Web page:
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Intersection Column | The Challenge of Teaching in 1910


by Ann H. Gabhart

 

Did you ever pretend to be a teacher when you were a kid? I did, as I’m sure many little girls have at some time. I wrote out lessons on my chalkboard. I found a ruler I could smack on whatever I was using for a teacher’s desk, and I enjoyed coming up with math problems to solve. My only problem was I never had any students unless I could talk my sister into playing. Of course, she always wanted to be the teacher, too.

 

I never considered a career as a teacher. From the time I can remember, I wanted to write stories, but through creating various characters, I have been able to be many things. In my new story, The Song of Sourwood Mountain, I’ve created a schoolteacher. In 1910, Mira is a dedicated teacher who wants to give her students the gift of education.

 

In my research, I discovered that the teaching profession for women in the late 1800s and early 1900s was much different from that of my schooldays. Many school systems of that era would not allow a female teacher to be married. Once a woman married, she was expected to devote her time to making a home for her husband and children.

 

Teachers were required to demonstrate high moral character and had clauses in their contracts to make sure they did. Women teachers could not wear bright colors. In the old pictures I found, they were dressed in long sleeved, high collared white blouses and long skirts of black, navy blue, or gray. They were required to wear at least two petticoats. A teacher couldn’t dye her hair or cut it short. She was not to scandalize the community by being seen in a carriage or car with any man other than her brother or father. And heaven forbid she be seen smoking! Before the smoke cleared, she would find herself out of a job. The whole community had high expectations for teachers.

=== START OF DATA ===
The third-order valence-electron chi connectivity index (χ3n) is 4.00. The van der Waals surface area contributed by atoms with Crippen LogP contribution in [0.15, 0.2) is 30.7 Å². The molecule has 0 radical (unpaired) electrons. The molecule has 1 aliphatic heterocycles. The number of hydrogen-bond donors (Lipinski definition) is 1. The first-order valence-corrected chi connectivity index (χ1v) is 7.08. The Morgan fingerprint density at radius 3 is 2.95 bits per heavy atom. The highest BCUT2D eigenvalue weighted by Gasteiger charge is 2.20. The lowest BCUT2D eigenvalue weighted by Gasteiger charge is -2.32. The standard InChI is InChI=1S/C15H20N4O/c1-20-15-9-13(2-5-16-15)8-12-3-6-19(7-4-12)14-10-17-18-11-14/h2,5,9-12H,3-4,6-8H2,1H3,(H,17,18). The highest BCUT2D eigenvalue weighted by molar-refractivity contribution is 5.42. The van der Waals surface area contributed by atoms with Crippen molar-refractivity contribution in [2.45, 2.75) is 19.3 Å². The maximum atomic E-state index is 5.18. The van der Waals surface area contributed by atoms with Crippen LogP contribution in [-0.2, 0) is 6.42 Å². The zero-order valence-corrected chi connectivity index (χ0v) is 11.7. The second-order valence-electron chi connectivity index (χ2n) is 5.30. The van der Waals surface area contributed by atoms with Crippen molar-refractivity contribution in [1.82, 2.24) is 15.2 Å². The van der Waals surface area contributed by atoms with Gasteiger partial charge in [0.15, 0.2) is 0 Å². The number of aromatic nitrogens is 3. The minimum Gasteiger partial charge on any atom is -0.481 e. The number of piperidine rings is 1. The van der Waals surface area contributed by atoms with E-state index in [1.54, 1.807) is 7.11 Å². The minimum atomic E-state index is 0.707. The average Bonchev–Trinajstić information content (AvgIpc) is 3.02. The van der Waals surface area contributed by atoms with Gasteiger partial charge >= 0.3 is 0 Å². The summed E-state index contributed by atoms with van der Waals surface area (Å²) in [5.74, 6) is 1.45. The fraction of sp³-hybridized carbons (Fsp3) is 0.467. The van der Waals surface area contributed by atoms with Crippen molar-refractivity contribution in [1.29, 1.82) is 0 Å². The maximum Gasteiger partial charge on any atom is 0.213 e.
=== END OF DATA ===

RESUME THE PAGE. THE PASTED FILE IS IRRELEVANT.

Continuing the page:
In The Song of Sourwood Mountain, Mira moves from teaching in the city to an isolated mountain community. The schools scattered through the Appalachia were usually one room cabins. Teachers were expected to teach ages six through the late teens. They needed to be at the school early to start a fire and warm the building before the children came. They had to fetch water for the children to drink. They were required to keep the building clean and orderly. Since many of them were not from the mountains, they sometimes struggled to understand the local culture. Yet with few books or supplies, these dedicated individuals taught reading, writing, and arithmetic to all their students, whatever their age and abilities.

 

Some mountain schools were mission schools taught by women called to teach and share Christian beliefs. The school in my fictional Sourwood is that type, and my character feels the Lord leading her to make that kind of commitment.

 

I admire the dedication and fortitude of the women who taught in those rural areas. If they had not gone, many of the children would not have had the opportunity for “book learning.”